Life Insurance is a matter of solicitation. However, the rules of this “solicitation” game are changing rapidly and fierce competition is becoming a way of life. At last count, there were 21 life insurers operating in the country and a handful of others were waiting in the wings. The industry is getting into a frenzy—players are pushing hard to partake a share of this market.
The onset of competition also means that the role of the ubiquitous life insurance agent is evolving, expanding and, in some cases, witnessing a complete turnaround. Increased competition and proliferation of products are compelling agents to innovate and spend greater amount of time understanding competing products. With new products from mutual funds and insurance companies hitting the market every other day, the new-age agent is armed with knowledge not just about his own portfolio, but also about financial products from competing firms. Here’s how life insurance agents across the country are re-inventing themselves.
Shalini Kohli, 38/ Max New York Life
Shalini Kohli has a unique distinction within her company. She has been known to sign up at least 10 fresh insurance policies every month for the past 89 months. In insurance, where the product has to be sold, this makes her a star performer. For Kohli, joining Max New York Life (MNYL) as an agent in 2001 was a tough call as it went against the wishes of her extended family. But she has managed to fulfil the changing requirements of her customers. “Earlier, they were concerned about whether we would run away with their money. Now, they know about most of the products. However, the preoccupation is heavily with the unit-linked plans.” And that is a product that MNYL started selling only in 2004. Earlier, the emphasis was on traditional insurance products. In tandem with her company’s new positioning—Karo Zyaada Ka Irada—loosely translated as “Decide to Have More”, Kohli is on her toes as she spends an hour or so everyday on sharpening her skills.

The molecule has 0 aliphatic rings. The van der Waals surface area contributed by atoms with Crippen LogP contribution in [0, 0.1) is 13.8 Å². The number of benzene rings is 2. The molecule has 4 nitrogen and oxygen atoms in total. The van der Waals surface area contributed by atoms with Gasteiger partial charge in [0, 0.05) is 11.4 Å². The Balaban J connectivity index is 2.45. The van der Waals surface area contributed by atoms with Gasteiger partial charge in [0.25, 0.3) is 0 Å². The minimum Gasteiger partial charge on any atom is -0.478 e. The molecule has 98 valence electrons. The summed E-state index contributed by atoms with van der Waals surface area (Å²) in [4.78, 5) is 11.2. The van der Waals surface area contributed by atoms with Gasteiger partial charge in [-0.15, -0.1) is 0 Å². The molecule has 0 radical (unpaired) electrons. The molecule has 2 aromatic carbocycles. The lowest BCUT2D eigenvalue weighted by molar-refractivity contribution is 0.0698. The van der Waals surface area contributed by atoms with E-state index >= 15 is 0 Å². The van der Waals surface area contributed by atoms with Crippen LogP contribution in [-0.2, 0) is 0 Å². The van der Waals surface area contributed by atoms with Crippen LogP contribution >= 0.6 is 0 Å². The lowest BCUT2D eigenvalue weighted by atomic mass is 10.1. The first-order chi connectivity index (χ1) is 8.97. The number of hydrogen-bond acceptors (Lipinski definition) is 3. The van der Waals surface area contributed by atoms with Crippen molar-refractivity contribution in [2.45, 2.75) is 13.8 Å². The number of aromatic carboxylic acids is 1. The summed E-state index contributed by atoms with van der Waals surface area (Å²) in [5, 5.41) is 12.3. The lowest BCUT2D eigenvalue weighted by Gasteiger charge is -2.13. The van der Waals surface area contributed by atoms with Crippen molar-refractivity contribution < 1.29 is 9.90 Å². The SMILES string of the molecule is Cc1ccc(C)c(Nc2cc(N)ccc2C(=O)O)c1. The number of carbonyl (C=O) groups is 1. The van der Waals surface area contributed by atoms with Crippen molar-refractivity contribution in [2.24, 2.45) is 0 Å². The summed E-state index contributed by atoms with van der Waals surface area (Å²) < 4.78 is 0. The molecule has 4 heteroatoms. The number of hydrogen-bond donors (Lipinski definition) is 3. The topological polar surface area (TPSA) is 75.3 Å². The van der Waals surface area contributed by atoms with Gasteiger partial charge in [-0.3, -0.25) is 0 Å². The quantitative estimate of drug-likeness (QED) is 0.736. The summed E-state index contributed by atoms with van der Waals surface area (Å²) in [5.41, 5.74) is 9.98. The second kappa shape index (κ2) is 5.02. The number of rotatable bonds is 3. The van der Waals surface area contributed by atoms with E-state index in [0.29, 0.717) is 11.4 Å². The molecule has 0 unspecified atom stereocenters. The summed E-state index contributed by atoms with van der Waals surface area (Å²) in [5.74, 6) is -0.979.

—Shalini S. Dagar
M.B. Nanjappa, 33/ING Vysya Life Insurance
M.B. Nanjappa waxes eloquwnt on inflation, markets, economy etc., in fluent English befitting an upwardly-mobile Bangalorean. This Advisor (as private companies call their agents) with ING Vysya Life Insurance sees a big difference between an insurance agent of yore and an Advisor of today. Today’s clients expect the agent to correlate the product with broader economic trends. “On many occasions, I may have visited a client just to sell my product, but have ended up helping him with his overall financial planning. They are concerned, not so much about which company I represent, but about whether I can be available to them in their hour of need,” says Nanjappa, who’s been in the profession for seven years.
The first two years of his insurance career were the most challenging. He spent most of his time explaining to people that ING Vysya, like LIC, sold policies. That problem—of an information gap— has ended in cities, but hasn’t in rural areas. His phenomenal success in selling policies has taken him, so far, to 11 countries on incentive tours. Nanjappa can now afford the luxury of being choosy; he meets up with just one or two clients a day. “Half of my deals come from people I have dealt with before. They reach me, valuing the trust we share in each other,” he says.
Priti Kucheria, 45/ ICICI Prudential Life Insurance